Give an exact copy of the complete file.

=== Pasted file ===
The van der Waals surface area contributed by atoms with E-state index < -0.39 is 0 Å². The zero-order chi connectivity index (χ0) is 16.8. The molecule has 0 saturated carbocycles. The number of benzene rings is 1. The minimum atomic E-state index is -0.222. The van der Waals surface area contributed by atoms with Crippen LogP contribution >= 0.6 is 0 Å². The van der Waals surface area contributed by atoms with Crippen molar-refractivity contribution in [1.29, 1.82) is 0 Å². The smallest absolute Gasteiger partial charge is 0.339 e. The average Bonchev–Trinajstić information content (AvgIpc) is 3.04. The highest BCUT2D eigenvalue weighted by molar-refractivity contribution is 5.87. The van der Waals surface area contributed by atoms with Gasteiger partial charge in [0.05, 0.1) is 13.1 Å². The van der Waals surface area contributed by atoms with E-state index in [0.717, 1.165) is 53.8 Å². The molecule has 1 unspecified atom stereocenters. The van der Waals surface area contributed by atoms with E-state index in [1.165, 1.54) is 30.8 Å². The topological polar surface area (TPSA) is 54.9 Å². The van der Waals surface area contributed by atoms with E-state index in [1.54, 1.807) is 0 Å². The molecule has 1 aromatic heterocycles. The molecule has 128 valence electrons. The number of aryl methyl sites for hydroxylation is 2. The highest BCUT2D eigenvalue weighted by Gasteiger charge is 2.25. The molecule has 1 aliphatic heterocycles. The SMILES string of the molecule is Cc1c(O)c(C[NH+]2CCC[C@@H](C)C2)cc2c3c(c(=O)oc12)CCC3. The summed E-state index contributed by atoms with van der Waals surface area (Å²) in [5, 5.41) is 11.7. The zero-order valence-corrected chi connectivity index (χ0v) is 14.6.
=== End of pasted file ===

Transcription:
The van der Waals surface area contributed by atoms with E-state index < -0.39 is 0 Å². The zero-order chi connectivity index (χ0) is 16.8. The molecule has 0 saturated carbocycles. The number of benzene rings is 1. The minimum atomic E-state index is -0.222. The van der Waals surface area contributed by atoms with Crippen LogP contribution >= 0.6 is 0 Å². The van der Waals surface area contributed by atoms with Crippen molar-refractivity contribution in [1.29, 1.82) is 0 Å². The smallest absolute Gasteiger partial charge is 0.339 e. The average Bonchev–Trinajstić information content (AvgIpc) is 3.04. The highest BCUT2D eigenvalue weighted by molar-refractivity contribution is 5.87. The van der Waals surface area contributed by atoms with Gasteiger partial charge in [0.05, 0.1) is 13.1 Å². The van der Waals surface area contributed by atoms with E-state index in [0.717, 1.165) is 53.8 Å². The molecule has 1 unspecified atom stereocenters. The van der Waals surface area contributed by atoms with E-state index in [1.165, 1.54) is 30.8 Å². The topological polar surface area (TPSA) is 54.9 Å². The van der Waals surface area contributed by atoms with E-state index in [1.54, 1.807) is 0 Å². The molecule has 1 aromatic heterocycles. The molecule has 128 valence electrons. The number of aryl methyl sites for hydroxylation is 2. The highest BCUT2D eigenvalue weighted by Gasteiger charge is 2.25. The molecule has 1 aliphatic heterocycles. The SMILES string of the molecule is Cc1c(O)c(C[NH+]2CCC[C@@H](C)C2)cc2c3c(c(=O)oc12)CCC3. The summed E-state index contributed by atoms with van der Waals surface area (Å²) in [5, 5.41) is 11.7. The zero-order valence-corrected chi connectivity index (χ0v) is 14.6.